Warming to Stay – Carbon Monoxide Kills.

Last week, I was shocked to see a TV special about the difference between the rich and the poor in New Jersey. It is not only difficult for young students to cope with poverty. No, I was angry at a young man when he showed the journalist how to heat a fire without a fire. He caused the family to light up all the furnaces and to keep the oven open. Not only is this a fire hazard for the family, but the family is also at risk of carbon monoxide poisoning. The journalist did not comment on the possible danger to the family. In the business newspaper, the journalist stated that they did not want to change the story by helping the participants. But this whole family could have died.

Last January and early February, the sub-tropical cold, many mundane fires, set fireplaces and fireplaces to sleep at home. The cold vibration, along with unsafe heating practices, exposes many to carbon monoxide in the United States. Over the past five years, more than 2500 people have been hospitalized and 140 have died from carbon monoxide poisoning in Minnesota. As an MN REALTOR, I try hard to make my clients aware of any potential hazards in any home. Carbon monoxide (CO) is regulated by home inspectors. It's a question on Minnesota homeowners whether a CO filter is installed. Why is this gas so important to detect? CO is especially dangerous because it is not known by sight or smell. You must have at least one CO filter in your home to protect your family. It can save your life.

So what is carbon monoxide and where does it come from?

It is like carbon monoxide when burning coal, wood, natural gas and propane. This gas has no odor because it cannot be seen. CO gas exhaust gases come out and do not store in the home that is properly ventilated. But even with unsupervised appliances, blinds or attached garages, and even heavy smoke, it can cause CO increases when there is no proper ventilation. The risk of poisoning is high when houses are tightly packed with nutrients.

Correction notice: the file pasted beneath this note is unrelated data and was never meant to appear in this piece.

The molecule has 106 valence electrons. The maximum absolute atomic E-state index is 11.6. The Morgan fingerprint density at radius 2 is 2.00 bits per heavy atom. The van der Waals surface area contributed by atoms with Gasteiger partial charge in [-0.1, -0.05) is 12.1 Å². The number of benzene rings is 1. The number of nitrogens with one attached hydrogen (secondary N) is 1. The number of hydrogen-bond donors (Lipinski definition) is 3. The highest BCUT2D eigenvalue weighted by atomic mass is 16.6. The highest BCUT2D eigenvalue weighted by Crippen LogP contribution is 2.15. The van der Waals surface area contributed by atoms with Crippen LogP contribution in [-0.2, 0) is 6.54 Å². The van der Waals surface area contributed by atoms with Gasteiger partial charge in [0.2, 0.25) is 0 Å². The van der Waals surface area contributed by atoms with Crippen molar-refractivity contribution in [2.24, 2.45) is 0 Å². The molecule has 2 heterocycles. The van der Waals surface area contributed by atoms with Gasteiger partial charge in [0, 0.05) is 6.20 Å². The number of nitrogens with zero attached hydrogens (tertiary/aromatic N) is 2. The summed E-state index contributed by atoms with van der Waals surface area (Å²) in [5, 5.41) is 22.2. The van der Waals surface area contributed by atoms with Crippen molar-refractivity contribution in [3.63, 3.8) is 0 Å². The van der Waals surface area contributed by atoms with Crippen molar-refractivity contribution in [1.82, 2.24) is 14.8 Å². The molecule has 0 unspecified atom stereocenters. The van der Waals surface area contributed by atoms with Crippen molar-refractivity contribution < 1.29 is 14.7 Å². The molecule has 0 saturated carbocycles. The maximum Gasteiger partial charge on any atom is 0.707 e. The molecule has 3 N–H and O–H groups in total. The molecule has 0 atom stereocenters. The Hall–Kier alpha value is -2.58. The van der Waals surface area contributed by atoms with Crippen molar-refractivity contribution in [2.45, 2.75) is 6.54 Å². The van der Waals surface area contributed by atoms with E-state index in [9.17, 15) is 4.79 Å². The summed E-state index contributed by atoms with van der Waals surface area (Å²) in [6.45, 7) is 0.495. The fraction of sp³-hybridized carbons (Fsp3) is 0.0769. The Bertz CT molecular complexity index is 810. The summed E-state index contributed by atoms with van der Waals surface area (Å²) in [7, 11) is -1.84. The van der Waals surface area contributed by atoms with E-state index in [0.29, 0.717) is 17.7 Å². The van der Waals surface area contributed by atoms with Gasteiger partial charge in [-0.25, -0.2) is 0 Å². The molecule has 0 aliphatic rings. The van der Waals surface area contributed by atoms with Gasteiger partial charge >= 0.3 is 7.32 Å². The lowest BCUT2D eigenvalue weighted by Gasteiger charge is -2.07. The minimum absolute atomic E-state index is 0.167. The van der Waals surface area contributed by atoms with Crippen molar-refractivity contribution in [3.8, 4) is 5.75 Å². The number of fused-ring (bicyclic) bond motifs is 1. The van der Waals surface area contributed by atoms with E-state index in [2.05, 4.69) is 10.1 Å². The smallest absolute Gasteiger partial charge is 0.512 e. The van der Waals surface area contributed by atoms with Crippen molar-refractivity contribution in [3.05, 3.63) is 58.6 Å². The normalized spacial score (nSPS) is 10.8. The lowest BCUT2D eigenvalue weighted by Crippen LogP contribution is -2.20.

How do I know if I'm exposed to carbon monoxide?

Sad about CO poisoning & # 39; s Many people will die or become seriously ill because they think they will get the flu. The first symptoms are the same: nausea, headaches, fatigue. When a person is seriously exposed, there is confusion. This, combined with a serious depression, often causes the victim or person to sleep without knowing that they are poisoned, since they cannot think straight.

There are simple and cheap ways to protect your family from this deadly poison. It's time to take these steps!

** Don't let a fire burn in your oven or drink.

** Do not use your stove, size, oven or dryer as a heat source.

** Never leave the car open for heating in your car.

** Drink outside in your home or garage.

** Check with a qualified professional by a qualified fire extinguisher and other gas appliances and ensure all equipment is adequately ventilated.

** Ensure that your air vents and chimneys are not blocked by cages or other debris.

** Buy and store high-carbon carbon monoxide detectors within 10 feet of each bedroom in your home.

May In January 2007, a new law was introduced requiring all new homes and apartments to have carbon monoxide detectors within 10 feet of each room. Existing homes need to have existing apartment buildings in 2008 and existing buildings.

Wait for your state to pass laws. This rule applies only to Minnesota books because many people have died unnecessarily. Protect yourself and your family by purchasing a alarm clock. It's one of the best gifts you can give to people you love for less than $ 40.

Copyright 2007 Teri Eckholm